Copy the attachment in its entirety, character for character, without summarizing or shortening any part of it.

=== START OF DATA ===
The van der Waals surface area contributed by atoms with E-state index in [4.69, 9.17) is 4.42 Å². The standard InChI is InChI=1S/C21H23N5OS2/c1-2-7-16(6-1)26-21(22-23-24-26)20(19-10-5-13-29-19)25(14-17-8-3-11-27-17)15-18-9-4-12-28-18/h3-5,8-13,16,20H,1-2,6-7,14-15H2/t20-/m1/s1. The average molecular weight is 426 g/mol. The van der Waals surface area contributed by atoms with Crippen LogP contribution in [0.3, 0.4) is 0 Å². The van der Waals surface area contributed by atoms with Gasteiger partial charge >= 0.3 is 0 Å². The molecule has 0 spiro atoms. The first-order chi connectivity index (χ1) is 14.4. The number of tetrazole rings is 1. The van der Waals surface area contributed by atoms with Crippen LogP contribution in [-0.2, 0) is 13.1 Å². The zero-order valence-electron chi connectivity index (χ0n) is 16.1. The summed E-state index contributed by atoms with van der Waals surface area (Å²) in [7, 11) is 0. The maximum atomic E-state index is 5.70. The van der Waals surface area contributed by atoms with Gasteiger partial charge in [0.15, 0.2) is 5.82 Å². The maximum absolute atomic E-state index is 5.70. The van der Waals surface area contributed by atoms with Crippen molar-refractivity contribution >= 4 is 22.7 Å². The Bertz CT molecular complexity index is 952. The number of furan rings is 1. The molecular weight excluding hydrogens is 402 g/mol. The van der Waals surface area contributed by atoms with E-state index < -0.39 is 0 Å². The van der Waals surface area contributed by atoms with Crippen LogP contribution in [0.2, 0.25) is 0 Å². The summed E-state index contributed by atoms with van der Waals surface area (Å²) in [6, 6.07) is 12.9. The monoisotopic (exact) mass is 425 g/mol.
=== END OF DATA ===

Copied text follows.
The van der Waals surface area contributed by atoms with E-state index in [4.69, 9.17) is 4.42 Å². The standard InChI is InChI=1S/C21H23N5OS2/c1-2-7-16(6-1)26-21(22-23-24-26)20(19-10-5-13-29-19)25(14-17-8-3-11-27-17)15-18-9-4-12-28-18/h3-5,8-13,16,20H,1-2,6-7,14-15H2/t20-/m1/s1. The average molecular weight is 426 g/mol. The van der Waals surface area contributed by atoms with Crippen LogP contribution in [0.3, 0.4) is 0 Å². The van der Waals surface area contributed by atoms with Gasteiger partial charge >= 0.3 is 0 Å². The molecule has 0 spiro atoms. The first-order chi connectivity index (χ1) is 14.4. The number of tetrazole rings is 1. The van der Waals surface area contributed by atoms with Crippen LogP contribution in [-0.2, 0) is 13.1 Å². The zero-order valence-electron chi connectivity index (χ0n) is 16.1. The summed E-state index contributed by atoms with van der Waals surface area (Å²) in [7, 11) is 0. The maximum atomic E-state index is 5.70. The van der Waals surface area contributed by atoms with Gasteiger partial charge in [0.15, 0.2) is 5.82 Å². The maximum absolute atomic E-state index is 5.70. The van der Waals surface area contributed by atoms with Crippen molar-refractivity contribution >= 4 is 22.7 Å². The Bertz CT molecular complexity index is 952. The number of furan rings is 1. The molecular weight excluding hydrogens is 402 g/mol. The van der Waals surface area contributed by atoms with E-state index < -0.39 is 0 Å². The van der Waals surface area contributed by atoms with Crippen LogP contribution in [0.2, 0.25) is 0 Å². The summed E-state index contributed by atoms with van der Waals surface area (Å²) in [6, 6.07) is 12.9. The monoisotopic (exact) mass is 425 g/mol.